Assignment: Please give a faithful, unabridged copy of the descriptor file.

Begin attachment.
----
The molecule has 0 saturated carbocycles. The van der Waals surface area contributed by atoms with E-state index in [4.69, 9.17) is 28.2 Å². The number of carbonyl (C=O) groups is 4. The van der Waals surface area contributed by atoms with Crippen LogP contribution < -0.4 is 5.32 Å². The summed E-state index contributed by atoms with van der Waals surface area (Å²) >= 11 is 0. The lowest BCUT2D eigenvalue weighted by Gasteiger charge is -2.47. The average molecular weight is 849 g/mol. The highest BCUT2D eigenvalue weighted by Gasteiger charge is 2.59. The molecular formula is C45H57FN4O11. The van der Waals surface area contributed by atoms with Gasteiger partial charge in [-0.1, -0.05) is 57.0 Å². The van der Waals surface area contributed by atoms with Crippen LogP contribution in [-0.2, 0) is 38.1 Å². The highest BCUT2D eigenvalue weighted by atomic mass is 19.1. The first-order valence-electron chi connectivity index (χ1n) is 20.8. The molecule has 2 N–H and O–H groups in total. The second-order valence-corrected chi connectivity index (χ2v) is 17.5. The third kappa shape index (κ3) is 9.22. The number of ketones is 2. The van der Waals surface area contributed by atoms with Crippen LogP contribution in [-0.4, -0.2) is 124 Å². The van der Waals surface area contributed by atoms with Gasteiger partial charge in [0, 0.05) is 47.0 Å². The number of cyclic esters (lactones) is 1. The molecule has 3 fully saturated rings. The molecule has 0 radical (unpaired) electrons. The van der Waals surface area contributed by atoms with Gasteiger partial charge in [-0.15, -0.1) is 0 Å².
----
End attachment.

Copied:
The molecule has 0 saturated carbocycles. The van der Waals surface area contributed by atoms with E-state index in [4.69, 9.17) is 28.2 Å². The number of carbonyl (C=O) groups is 4. The van der Waals surface area contributed by atoms with Crippen LogP contribution < -0.4 is 5.32 Å². The summed E-state index contributed by atoms with van der Waals surface area (Å²) >= 11 is 0. The lowest BCUT2D eigenvalue weighted by Gasteiger charge is -2.47. The average molecular weight is 849 g/mol. The highest BCUT2D eigenvalue weighted by Gasteiger charge is 2.59. The molecular formula is C45H57FN4O11. The van der Waals surface area contributed by atoms with Gasteiger partial charge in [-0.1, -0.05) is 57.0 Å². The van der Waals surface area contributed by atoms with Crippen LogP contribution in [-0.2, 0) is 38.1 Å². The highest BCUT2D eigenvalue weighted by atomic mass is 19.1. The first-order valence-electron chi connectivity index (χ1n) is 20.8. The molecule has 2 N–H and O–H groups in total. The second-order valence-corrected chi connectivity index (χ2v) is 17.5. The third kappa shape index (κ3) is 9.22. The number of ketones is 2. The van der Waals surface area contributed by atoms with Crippen LogP contribution in [-0.4, -0.2) is 124 Å². The van der Waals surface area contributed by atoms with Gasteiger partial charge in [0, 0.05) is 47.0 Å². The number of cyclic esters (lactones) is 1. The molecule has 3 fully saturated rings. The molecule has 0 radical (unpaired) electrons. The van der Waals surface area contributed by atoms with Gasteiger partial charge in [-0.15, -0.1) is 0 Å².